The process depicted in FIG. 3 is repeated each time the control processor 60 determines that the one page buffer memory 56 is empty and as long as there are copies in the auxiliary paper tray 54 containing information to be transmitted.
It will be appreciated by those skilled in the art that the information transmitting and receiving station 10 in accordance with the invention provides a number of advantages over prior art systems including the ability to store documents to be transmitted as copies of the original documents so that the original documents can be removed from the copier-printer 12 as soon as the copies are made. Also in accordance with the invention, document facsimiles communicated over the communication line 52 to the information transmitting and receiving station 10 are converted into copies of the documents using the copier-printer 12. The steps involved in such process are set forth in FIG. 4.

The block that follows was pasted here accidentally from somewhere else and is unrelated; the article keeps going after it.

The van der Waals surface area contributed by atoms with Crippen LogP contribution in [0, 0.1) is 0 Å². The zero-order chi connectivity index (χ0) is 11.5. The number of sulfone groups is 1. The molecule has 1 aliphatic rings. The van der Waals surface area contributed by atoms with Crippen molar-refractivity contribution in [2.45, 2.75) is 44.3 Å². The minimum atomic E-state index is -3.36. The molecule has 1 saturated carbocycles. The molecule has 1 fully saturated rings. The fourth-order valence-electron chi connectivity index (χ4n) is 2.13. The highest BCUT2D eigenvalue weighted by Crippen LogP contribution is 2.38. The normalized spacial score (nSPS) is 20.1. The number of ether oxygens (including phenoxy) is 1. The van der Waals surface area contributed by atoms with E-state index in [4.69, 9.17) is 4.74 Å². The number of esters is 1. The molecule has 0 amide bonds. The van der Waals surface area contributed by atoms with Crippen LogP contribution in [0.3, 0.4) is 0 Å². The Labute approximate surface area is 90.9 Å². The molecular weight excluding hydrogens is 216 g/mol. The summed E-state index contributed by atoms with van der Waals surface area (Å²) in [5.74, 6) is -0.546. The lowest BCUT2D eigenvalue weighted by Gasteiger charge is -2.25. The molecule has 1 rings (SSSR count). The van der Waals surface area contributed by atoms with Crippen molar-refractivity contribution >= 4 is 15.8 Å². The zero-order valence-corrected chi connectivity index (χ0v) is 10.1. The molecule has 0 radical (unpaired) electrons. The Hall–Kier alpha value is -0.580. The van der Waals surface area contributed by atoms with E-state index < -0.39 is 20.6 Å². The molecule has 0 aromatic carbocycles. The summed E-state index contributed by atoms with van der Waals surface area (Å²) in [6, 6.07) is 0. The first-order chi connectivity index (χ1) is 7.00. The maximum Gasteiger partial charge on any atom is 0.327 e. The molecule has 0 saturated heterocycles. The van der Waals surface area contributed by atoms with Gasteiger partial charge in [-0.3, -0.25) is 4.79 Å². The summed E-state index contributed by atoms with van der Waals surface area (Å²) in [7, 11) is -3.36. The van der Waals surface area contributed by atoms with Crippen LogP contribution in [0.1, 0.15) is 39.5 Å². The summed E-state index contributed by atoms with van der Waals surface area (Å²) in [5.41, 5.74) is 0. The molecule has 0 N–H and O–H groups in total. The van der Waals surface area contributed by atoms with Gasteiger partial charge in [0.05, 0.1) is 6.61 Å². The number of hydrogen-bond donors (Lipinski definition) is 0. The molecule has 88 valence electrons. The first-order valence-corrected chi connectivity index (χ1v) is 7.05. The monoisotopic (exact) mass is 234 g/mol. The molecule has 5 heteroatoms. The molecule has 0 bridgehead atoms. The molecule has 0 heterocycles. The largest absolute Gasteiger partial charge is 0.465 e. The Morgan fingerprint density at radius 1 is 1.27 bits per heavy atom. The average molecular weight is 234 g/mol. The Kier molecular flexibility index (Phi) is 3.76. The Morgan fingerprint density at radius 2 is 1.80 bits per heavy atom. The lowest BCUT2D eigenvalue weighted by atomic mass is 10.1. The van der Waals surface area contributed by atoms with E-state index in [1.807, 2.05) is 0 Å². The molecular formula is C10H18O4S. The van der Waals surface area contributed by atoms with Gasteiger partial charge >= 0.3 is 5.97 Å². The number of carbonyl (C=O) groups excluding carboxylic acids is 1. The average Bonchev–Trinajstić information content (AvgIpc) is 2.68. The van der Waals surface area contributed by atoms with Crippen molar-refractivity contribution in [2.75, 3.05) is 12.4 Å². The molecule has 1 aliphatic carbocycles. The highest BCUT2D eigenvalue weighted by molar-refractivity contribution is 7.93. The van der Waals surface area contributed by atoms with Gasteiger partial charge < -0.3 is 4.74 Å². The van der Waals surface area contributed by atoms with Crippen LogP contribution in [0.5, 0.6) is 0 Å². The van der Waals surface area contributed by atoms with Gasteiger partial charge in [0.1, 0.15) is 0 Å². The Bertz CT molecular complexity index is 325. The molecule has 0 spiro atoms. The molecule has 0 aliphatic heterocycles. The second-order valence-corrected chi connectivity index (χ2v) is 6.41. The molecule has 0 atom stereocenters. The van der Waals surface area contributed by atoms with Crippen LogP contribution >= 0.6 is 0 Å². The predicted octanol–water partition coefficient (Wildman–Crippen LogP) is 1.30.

Referring to FIG. 4 in conjunction with FIGS. 1 and 2, data transmitted over the communication line 52 is stored in the one page buffer memory 56 in a first step 90. The control processor 60 senses the presence of transmitted data in the memory 56 and causes such data to be advanced to the printer portion of the copier-printer 12 where the data is printed in a second step 92. In a next step 94 the printed data is advanced from the electrostatic apparatus 14 past the scanning station 46 to the mailbox 32. Since the mailbox 32 has limited access thereto, confidential documents can be transmitted to the information transmitting and receiving station 10 at any time without fear of such document falling into the wrong hands. It is a simple matter to remove such documents from the mailbox 32 using authorized personnel at an appropriate time.